Bacteria have the ability to survive and actually thrive within Sierra lakes and streams. On average 10,000 bacteria swim in each quart of water in the Sierra. These normal aquatic bacteria are not harmful to humans and actually serve an important nitch in the ecological chain. They may fix nitrogen to be utilized in higher forms of life and are also ingested by Sierra zooplankton. Only rarely do bacteria originate from animals and result in contamination of lakes and streams. For example, bird droppings may fall in a lake and contaminate lakes with a species of bacteria called Yersinia. However, the vast majority of Yersinia species are not harmful to humans.

Computer generated model of Escherichia coli.
© 1998 American Museum of Natural History. All Rights Reserved.

E-coli: The finding of E-coli and other coliform bacteria suggests fecal contamination into waterways. This may occur from native animals, birds, cows, sheep, pack animals, or humans. We have found very low levels of E-coli in some water samples throughout the Sierra. In many places where E-coli has been found, there has been no human or pack animal activity implying that the E-coli are either part of the natural environment or as a result of contamination from animals. One of our most consistent findings has been the presence of E-coli below meadows in which cattle have grazed. Indeed, E-coli can be found even two years after the last cattle have grazed, suggesting long-term viability in the environment. Long-term stability of E-coli in the environment has been described elsewhere.

In most areas of Kings Canyon National Park we have not found any correlation between human use and the presence of E-coli. For example, at lower Bubbs Creek, just before the confluence of the Middle Fork of the Kings River, we have not found any E-coli after several samplings throughout two seasons. Similarly, E-coli has not been found at the Middle Fork of the Kings River just above the confluence of Bubbs Creek dispite being below heavily used Paradise Valley. Rae Lakes have been free from E-coli or other coliforms during our analysis.

Paradoxically, water downstream from some of the sample sites yielding E-coli may be free of the organisms. This may be secondary to dilutional effects, filtration by flowing underground, or the effects of sunlight, which is known to have some effect in killing bacteria. In very rare instances, the E-coli has been found below areas heavily used by backpackers in parts of the Sierra. Should you treat your water to kill bacteria? This is a personal decision, and depends on the risk the individual wishes to take. I believe the risk is low and treat my water in only two situations: 1) below cow and sheep pastures; and 2) in slow flowing, warm streams immediately below places humans may be swimming or bathing. We have found total bacterial levels to be lower in lakes than streams. This may be due to settling effects, or ingestion of bacteria by zooplankton or other small organisms.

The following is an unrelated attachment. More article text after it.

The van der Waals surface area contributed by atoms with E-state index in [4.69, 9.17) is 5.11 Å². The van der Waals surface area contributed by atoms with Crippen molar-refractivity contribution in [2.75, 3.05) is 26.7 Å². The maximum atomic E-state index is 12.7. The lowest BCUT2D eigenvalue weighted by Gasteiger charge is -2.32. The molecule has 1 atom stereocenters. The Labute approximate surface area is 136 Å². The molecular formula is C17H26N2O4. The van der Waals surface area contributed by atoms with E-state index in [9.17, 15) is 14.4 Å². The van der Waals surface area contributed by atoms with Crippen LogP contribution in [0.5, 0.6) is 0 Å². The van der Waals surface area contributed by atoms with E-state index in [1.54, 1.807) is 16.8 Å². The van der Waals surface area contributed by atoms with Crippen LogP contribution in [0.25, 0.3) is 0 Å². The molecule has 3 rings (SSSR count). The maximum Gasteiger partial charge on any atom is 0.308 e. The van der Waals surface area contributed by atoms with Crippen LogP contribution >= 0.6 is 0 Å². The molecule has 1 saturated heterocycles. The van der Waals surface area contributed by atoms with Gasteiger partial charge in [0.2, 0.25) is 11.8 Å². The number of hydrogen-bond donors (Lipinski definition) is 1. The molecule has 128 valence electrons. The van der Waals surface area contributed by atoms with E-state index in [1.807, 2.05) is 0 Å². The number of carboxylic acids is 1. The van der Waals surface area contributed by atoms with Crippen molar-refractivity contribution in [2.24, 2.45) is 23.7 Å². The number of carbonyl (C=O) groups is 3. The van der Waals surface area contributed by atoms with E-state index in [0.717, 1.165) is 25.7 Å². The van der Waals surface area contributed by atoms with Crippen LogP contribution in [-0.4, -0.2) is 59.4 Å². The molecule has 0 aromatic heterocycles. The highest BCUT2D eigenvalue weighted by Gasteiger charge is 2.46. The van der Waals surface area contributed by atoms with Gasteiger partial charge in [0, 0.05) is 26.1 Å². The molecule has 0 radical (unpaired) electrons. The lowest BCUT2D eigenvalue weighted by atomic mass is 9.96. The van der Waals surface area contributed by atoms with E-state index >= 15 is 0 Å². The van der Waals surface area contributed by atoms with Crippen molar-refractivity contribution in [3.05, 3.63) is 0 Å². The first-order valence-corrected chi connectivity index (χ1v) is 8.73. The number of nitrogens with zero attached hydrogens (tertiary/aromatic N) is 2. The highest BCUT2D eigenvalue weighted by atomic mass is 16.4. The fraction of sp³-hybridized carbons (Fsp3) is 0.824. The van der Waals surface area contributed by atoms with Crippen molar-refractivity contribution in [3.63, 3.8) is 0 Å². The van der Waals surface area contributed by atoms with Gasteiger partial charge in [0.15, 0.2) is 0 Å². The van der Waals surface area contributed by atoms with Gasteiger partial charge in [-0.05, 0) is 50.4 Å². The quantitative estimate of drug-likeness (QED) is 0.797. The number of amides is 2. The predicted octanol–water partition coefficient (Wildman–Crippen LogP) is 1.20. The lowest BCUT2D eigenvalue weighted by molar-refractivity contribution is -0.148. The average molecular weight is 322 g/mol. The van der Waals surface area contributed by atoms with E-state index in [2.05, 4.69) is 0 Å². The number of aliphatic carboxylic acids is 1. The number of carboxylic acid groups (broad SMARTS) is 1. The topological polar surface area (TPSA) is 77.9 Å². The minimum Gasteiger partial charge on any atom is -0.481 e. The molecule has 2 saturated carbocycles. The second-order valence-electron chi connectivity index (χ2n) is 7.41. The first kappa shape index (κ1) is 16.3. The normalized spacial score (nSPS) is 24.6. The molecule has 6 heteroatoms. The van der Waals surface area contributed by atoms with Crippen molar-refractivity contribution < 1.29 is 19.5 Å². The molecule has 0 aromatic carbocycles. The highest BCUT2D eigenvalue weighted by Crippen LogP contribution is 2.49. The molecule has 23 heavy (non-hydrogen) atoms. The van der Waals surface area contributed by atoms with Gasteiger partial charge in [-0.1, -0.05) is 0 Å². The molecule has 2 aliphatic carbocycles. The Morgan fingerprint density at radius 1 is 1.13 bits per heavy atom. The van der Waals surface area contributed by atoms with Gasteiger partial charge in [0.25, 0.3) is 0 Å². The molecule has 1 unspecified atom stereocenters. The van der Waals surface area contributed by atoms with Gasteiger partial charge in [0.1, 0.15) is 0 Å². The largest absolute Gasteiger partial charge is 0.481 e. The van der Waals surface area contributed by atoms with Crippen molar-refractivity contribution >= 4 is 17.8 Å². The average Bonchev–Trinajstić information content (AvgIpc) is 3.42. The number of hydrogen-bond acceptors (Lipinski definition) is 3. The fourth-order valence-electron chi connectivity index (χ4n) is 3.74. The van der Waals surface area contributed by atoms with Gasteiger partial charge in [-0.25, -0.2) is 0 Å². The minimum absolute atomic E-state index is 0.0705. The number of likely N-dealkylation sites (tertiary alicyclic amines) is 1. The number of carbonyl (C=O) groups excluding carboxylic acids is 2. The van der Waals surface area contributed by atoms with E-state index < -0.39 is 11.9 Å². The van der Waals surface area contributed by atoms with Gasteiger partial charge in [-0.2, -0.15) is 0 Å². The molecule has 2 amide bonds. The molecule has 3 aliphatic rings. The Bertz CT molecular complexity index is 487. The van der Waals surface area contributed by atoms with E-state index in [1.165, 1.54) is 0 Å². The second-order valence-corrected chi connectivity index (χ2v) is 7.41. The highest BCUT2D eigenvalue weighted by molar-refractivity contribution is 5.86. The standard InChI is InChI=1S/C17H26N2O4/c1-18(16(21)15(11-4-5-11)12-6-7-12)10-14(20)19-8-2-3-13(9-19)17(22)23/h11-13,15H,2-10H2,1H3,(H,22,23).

Giardia lamblia trophozoites as they appear with the scanning electron microscope.
Original image: Arturo Gonzalez, CINVESTAV, Mexico

In the 1980s backpacker literature was filled with the dangers of Giardia in the Sierra. I, along with other scientists believe that the risk of Giardia has been well overstated. Yes, there are “hot spots” of Giardia of which there is risk of acquisition. Giardia is a zoonotic-type infection with host in many non-human mammals. We have analyzed multiple specimens of pack animal manure along the John Muir Trail and have not found significant amounts of Giardia. Furthermore, other studies examining horse and pack animal manure of animals using back country trails has failed to yield significant amounts of Giardia. Of concern also is the long survivability of Giardia in cold climates. If one wants to be entirely safe, one could purify water but my suspicion is that perhaps less than 1% of streams in the Sierra would have Giardia significant enough to cause infection in humans.

Plankton and Algae
Plankton refers to organisms in the water that are suspended and cannot swim. Plankton includes algae (phytoplankton), zooplankton, and microbes. Zooplankton are tiny animals that feed on microbes and algae. Zooplankton are the main food source for young fish, and are important indicators of how much and what types of algae is found in a lake. Zooplankton may actually serve to reduce the risk of pathogenic bacteria in the Sierra because the zooplankton feed on bacteria.